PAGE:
Heartbreak and Happiness, Compassion and Faith ~ Br. Chip Noon, Novice

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What is a parent’s worst nightmare? Those of us who are parents know the answer immediately: the death of a child. What could be more heartbreaking? How could we live the rest of our lives with such grief? How could God let such a thing happen?

Two of today’s readings tell of the death of a child and its return to life. In the first, Elijah “stretched himself out upon the child three times and called out to the LORD: O LORD, my God, let the breath return to the body of this child.” And the child revived and Elijah gave him back to his mother.

In the second, Jesus sees a funeral cortège and stops the coffin bearers with the touch of his hand on the bier. He says to the mother, a widow of the town of Nain, “Do not weep.” And then he says to the dead man, “Young man, I tell you, arise!” And Jesus gave him to his mother.

How can this be? A worst nightmare comes true, and then is driven away by the resurrection of two dead children?

Now notice in the first reading, the mother berates Elijah. She thinks he has killed her son because of some past transgression of hers. She does not blame God, neither Elijah’s God nor her own, but accuses her guest, whom she acknowledges as a “man of God.”

Without being asked, Elijah takes the boy to the upper room and revives him. This is the first instance of a resurrection in Scripture and it causes the widow of Zarephath to recognize and acknowledge, ““Now I know that you truly are a man of God and that Jehovah’s word in your mouth is truth.”

God, through the actions of Elijah and the declaration of the widow, demonstrates his power on earth.

And so it was in Nain, where Jesus revives another widow’s son. In this Gospel story, Jesus approaches the dead man on his own volition. No one asked him to, no one accused him of causing the death of the young man. But he has pity on her and gives her back her son.

This story is from Luke, Chapter 7. You might remember in Luke 4 Jesus, talking to the people of Nazareth, says:

For instance, I tell you in truth: There were many widows in Israel in the days of Elijah when heaven was shut up for three years and six months, and a great famine came on all the land. Yet Elijah was sent to none of those women, but only to a widow in Zarephath in the land of Sidon.

Why were these women chosen? Why should they be the recipients of a divine miracle and not many others? How does God’s favor fall upon some while some suffer pain and death?

Let us turn to the second reading, Paul’s Epistle to the Galatians.  This story too is one of resurrection. Paul’s “revelation” that Jesus is the Christ and that Saul, who persecuted the Christians, will, under a new name, awaken in many a new life with the good news of Jesus Christ. Here also, Saul did not ask for divine assistance. It was thrust upon him as he falls to the ground.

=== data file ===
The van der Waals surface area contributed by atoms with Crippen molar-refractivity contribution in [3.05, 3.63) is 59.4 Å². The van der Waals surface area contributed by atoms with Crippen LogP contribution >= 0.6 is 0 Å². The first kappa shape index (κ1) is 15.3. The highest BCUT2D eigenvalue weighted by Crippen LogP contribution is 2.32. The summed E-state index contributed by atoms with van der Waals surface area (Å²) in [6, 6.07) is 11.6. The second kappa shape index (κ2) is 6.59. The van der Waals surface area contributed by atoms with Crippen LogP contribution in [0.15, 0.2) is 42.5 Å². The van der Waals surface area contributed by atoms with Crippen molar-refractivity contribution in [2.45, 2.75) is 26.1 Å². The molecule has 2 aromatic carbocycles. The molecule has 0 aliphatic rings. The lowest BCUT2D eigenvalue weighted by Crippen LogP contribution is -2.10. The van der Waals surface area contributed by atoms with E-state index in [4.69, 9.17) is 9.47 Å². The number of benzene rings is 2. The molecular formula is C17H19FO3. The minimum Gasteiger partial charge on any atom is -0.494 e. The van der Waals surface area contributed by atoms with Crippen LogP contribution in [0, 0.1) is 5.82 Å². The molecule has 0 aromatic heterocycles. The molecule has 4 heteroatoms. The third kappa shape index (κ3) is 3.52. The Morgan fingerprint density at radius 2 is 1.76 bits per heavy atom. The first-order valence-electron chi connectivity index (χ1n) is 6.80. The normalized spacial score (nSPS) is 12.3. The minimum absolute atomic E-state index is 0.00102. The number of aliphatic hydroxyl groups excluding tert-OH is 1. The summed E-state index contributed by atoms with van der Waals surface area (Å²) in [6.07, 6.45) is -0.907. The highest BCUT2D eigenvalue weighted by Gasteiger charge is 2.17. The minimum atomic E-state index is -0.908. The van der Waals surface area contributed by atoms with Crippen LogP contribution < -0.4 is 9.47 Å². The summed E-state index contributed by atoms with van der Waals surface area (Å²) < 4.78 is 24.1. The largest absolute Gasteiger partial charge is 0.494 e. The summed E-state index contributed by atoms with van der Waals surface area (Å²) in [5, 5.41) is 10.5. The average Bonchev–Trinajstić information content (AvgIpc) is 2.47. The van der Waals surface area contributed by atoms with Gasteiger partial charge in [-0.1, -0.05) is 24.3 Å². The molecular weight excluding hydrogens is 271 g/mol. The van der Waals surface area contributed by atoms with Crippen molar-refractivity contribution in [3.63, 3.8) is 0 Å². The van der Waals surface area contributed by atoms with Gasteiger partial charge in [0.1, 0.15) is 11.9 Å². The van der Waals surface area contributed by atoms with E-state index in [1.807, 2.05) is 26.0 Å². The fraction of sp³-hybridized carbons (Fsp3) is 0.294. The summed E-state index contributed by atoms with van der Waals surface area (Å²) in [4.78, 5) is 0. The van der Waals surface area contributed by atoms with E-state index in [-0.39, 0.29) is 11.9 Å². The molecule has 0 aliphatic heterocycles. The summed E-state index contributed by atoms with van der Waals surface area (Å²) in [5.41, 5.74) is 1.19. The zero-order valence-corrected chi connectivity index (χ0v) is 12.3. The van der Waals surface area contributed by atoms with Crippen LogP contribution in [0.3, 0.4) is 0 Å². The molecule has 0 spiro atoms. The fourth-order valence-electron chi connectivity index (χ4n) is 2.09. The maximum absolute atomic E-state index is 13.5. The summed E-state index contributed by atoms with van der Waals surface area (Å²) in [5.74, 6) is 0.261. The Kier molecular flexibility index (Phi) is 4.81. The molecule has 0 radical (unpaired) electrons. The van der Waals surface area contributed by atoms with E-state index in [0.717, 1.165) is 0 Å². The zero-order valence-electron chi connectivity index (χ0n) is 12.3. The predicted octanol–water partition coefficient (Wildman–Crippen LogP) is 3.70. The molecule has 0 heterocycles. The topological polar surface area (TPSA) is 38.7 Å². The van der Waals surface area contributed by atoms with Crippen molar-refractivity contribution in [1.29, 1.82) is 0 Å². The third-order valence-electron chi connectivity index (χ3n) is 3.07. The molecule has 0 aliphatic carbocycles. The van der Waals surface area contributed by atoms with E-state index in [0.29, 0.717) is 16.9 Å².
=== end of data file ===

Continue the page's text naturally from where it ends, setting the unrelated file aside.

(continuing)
Three different stories, three separate returns to new life, three unasked-for benefits from God.

What could be more joyful? How wonderful to live the rest of their lives with such astonishment? Why did God sanction such things to happen?

The same questions, in reverse, so to speak, we asked at the beginning of this sermon.

Perhaps there is an answer in the Responsorial Psalm:

Hear, O LORD, and have pity on me;

O LORD, be my helper.

You changed my mourning into dancing;

O LORD, my God, forever will I give you thanks.

But even here there is no answer…no clue as to why one is saved and another is thrust down into the pit.

The question that rings through all the ages: “Why me?” And its obverse, “Why not me?” For the good we bear in life and for the troubles we also know. Why? Why not?

But as we pray for an answer, let us go into our own rooms, shut the door, and contemplate. This is what we consider, as Tennyson speaks to us:

Her eyes are homes of silent prayer,

Nor other thought her mind admits

But, he was dead, and there he sits,

And he that brought him back is there.

That is what we know. That is all we know. The rest is faith, isn’t it? He that brought him back is there with her…and with us, is he not?

The readings these last few days in the Liturgy of the Hours have been following the story of Job. Didn’t his friends ask the same questions? But Job says simply, “I know that my redeemer liveth.” He has faith.

Perhaps some need proofs. Perhaps some need miracles. Perhaps some only need faith. What we do know is that God expects us to have faith. Jesus asks us to have faith, and that is what his followers preach to us. The peace that passeth all understanding.

And now, as my prayer, I should like to sing this song with you:

How Great Thou Art

O Lord my God, When I in awesome wonder,

Consider all the worlds Thy Hands have made;

I see the stars, I hear the rolling thunder,

Thy power throughout the universe displayed.

Then sings my soul, My Saviour God, to Thee,

How great Thou art, How great Thou art.

Then sings my soul, My Saviour God, to Thee,

How great Thou art, How great Thou art!

Amen.

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